West and Central Africa: Weekly Regional Humanitarian Snapshot (22 - 28 August 2017)
15 KILLED AND 8 KIDNAPPED NEAR KOLOFATA
Suspected Boko Haram militants attacked Gakara village just outside the town of Kolofata, near the Nigerian border, on the night of 24 August, killing 15 people and kidnapping 8 others, officials said on 25 August. The attackers burned down around 30 houses. Kolofata hosts a large displaced population but the area has become a frequent target of suicide bombings, thus constraining access to humanitarian aid.
CENTRAL AFRICAN REPUBLIC
DETERIORATING ACCESS IN BATANGAFO
Threats by armed groups surrounding the town of Batangafo, in north-western Ouham prefecture, have caused two aid organizations to reduce their activities. On 23 August, a joint government, UN and INGO mission was conducted to sensitize local leaders on the need to respect humanitarian principles. The situation has been deteriorating with armed groups prohibiting the population from going further than 2km outside the town and preventing IDPs from accessing the market.
MORE THAN 170 PEOPLE UNACCOUNTED FOR IN ITURI
More than 10 days after a landslide ravaged the village of Tara in Ituri Province, in the north-east of the country, national authorities have revised the toll to 174 people presumed dead. So far, 33 bodies have been recovered and buried. There are 57 survivors, and 10 injured still receiving care at the hospital.
Around 280 children have been orphaned. A response and recovery plan developed by the provincial authorities will be shared with humanitarian actors. Priorities include assistance to affected people and the relocation of villages in areas currently at risk.
FLOODS IN NIAMEY KILL 2
On 27 August, two people died in floods in Niamey following heavy rains that poured down on the capital city area. Since the beginning of the rainy season in May, 16 people have lost their lives in the sole region of Niamey, according to media reports. The authorities have asked people living in atrisk areas to relocate to safer neighborhoods. As of 21 August, floods have affected 64,616 people, and caused the death of 38 persons across the country. Aid organizations are providing NFIs and food supplies to those affected. The population at risk of floods is estimated at a total of 157,000 people.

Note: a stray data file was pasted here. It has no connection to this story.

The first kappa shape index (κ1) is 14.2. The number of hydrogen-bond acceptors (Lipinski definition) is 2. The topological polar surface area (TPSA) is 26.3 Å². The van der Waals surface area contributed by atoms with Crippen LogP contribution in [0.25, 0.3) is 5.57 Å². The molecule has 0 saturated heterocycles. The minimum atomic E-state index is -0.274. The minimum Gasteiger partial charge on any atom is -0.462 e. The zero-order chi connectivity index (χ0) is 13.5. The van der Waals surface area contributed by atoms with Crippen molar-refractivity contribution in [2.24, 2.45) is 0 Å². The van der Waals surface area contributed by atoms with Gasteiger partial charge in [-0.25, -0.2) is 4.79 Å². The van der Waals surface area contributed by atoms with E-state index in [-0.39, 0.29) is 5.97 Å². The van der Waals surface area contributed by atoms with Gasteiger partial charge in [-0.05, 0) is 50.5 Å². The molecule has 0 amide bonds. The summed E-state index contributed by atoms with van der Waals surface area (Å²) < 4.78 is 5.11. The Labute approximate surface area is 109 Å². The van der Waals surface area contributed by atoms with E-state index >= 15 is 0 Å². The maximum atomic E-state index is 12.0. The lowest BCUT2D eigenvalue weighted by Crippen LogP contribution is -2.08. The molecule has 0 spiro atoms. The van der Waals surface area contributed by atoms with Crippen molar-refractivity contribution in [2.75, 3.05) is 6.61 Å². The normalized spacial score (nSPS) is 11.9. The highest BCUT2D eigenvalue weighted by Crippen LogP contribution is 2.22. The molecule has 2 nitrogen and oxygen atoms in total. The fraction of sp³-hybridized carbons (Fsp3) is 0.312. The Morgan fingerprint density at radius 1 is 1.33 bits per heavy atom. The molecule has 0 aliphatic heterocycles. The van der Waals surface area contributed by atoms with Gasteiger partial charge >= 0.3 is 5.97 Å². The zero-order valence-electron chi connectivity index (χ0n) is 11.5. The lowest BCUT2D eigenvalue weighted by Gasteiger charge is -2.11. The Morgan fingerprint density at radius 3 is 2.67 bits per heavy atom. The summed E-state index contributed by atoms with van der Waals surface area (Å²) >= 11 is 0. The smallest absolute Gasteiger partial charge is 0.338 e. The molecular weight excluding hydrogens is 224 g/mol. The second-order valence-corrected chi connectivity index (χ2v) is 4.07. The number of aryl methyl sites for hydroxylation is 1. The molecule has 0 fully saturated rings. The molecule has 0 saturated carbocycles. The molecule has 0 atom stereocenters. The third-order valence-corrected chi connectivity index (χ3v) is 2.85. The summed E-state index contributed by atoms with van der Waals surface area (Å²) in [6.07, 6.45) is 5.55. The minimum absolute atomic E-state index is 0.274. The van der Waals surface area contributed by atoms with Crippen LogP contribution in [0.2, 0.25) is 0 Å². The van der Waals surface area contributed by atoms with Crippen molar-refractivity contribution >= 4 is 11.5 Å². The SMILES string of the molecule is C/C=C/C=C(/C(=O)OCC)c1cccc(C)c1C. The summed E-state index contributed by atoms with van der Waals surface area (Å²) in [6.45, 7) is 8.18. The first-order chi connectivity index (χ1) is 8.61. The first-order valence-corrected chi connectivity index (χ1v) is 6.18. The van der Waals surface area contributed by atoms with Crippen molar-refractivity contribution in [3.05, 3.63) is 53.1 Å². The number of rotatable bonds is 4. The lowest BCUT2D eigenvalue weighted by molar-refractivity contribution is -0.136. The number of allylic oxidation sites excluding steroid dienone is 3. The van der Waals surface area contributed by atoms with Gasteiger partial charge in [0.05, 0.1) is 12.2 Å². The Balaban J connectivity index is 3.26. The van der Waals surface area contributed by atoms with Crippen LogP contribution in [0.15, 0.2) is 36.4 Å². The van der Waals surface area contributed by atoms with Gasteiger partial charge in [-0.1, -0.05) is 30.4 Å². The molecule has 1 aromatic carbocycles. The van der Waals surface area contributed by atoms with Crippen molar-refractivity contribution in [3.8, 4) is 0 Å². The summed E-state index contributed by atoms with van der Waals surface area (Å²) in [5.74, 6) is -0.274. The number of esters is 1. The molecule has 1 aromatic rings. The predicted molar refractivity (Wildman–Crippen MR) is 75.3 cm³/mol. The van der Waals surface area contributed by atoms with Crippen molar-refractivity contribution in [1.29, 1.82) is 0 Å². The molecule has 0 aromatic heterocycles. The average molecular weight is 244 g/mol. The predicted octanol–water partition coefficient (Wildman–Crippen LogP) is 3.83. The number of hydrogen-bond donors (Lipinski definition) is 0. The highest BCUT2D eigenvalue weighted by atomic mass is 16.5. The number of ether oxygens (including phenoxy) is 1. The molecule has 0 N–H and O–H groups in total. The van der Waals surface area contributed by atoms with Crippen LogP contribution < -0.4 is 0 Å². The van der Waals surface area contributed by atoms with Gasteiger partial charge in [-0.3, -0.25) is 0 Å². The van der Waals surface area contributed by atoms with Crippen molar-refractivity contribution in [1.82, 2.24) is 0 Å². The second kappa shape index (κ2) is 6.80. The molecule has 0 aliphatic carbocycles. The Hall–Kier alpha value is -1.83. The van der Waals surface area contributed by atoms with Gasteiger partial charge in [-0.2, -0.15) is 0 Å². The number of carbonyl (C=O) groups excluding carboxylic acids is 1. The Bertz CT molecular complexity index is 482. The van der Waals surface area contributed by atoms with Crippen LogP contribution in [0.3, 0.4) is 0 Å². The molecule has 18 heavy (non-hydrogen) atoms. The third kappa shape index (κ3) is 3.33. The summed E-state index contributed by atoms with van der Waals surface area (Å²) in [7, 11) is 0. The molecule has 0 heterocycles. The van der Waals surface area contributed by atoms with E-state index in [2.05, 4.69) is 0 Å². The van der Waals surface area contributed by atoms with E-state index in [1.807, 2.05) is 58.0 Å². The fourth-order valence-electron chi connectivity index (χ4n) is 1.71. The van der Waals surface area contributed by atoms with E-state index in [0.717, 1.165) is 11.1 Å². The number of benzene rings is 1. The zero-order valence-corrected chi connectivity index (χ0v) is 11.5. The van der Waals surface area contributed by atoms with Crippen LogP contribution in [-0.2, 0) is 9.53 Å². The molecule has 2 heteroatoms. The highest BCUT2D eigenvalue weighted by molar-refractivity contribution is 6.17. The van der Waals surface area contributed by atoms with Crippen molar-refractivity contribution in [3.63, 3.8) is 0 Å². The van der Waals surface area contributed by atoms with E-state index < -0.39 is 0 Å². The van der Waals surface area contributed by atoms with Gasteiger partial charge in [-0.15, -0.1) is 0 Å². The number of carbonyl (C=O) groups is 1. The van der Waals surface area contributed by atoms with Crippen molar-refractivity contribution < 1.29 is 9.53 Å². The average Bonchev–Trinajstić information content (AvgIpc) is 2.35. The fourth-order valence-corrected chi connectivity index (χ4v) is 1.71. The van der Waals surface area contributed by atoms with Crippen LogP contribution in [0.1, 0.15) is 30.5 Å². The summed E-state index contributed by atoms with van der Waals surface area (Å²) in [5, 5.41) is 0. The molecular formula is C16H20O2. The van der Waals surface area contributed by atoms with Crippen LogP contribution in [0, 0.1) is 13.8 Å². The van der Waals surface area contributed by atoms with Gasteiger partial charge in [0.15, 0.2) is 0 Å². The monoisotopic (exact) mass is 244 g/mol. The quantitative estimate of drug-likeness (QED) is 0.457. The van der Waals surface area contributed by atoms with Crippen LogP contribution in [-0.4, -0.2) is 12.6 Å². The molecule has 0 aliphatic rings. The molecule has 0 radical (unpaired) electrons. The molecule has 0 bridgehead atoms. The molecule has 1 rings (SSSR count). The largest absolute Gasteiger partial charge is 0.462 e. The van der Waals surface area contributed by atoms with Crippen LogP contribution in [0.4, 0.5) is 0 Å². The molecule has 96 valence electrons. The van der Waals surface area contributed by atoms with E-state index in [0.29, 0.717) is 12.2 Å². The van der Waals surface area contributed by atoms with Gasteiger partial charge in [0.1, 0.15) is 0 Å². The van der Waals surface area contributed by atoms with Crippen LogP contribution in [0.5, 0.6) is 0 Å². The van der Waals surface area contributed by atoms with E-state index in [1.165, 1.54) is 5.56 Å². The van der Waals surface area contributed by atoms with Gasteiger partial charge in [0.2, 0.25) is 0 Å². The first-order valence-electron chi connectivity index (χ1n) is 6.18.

INCREASE IN CHILDREN USED AS SUICIDE BOMBERS
According to UNICEF, 83 children have been forced to become suicide bombers in north-east Nigeria since January 2017 (55 girls, 27 boys and one baby). The number is four times higher than for the entire year of 2016, raising concerns about the increasing trend of forced recruitment and exploitation of children by Boko Haram. Children who escaped or were released from captivity are now facing suspicion, stigmatization or rejection across communities.
RELOCATION OF AFFECTED PEOPLE TO START THIS WEEK
Two temporary sites have been identified in Freetown, the capital city, to relocate the most vulnerable people affected by the 14 August landslide and flash floods. A total of over 6,000 persons have been directly affected, and 810 are still reported missing. The official death toll is now around 600 deaths, many of which are still unidentified. While the search for bodies will likely be ended in the coming days, corpses have been retrieved as far as Conakry, in Guinea. Initial food and non-food items distributions have been completed and a cash transfer programme is due to start on 29 August.
To learn more about OCHA's activities, please visit http://unocha.org/.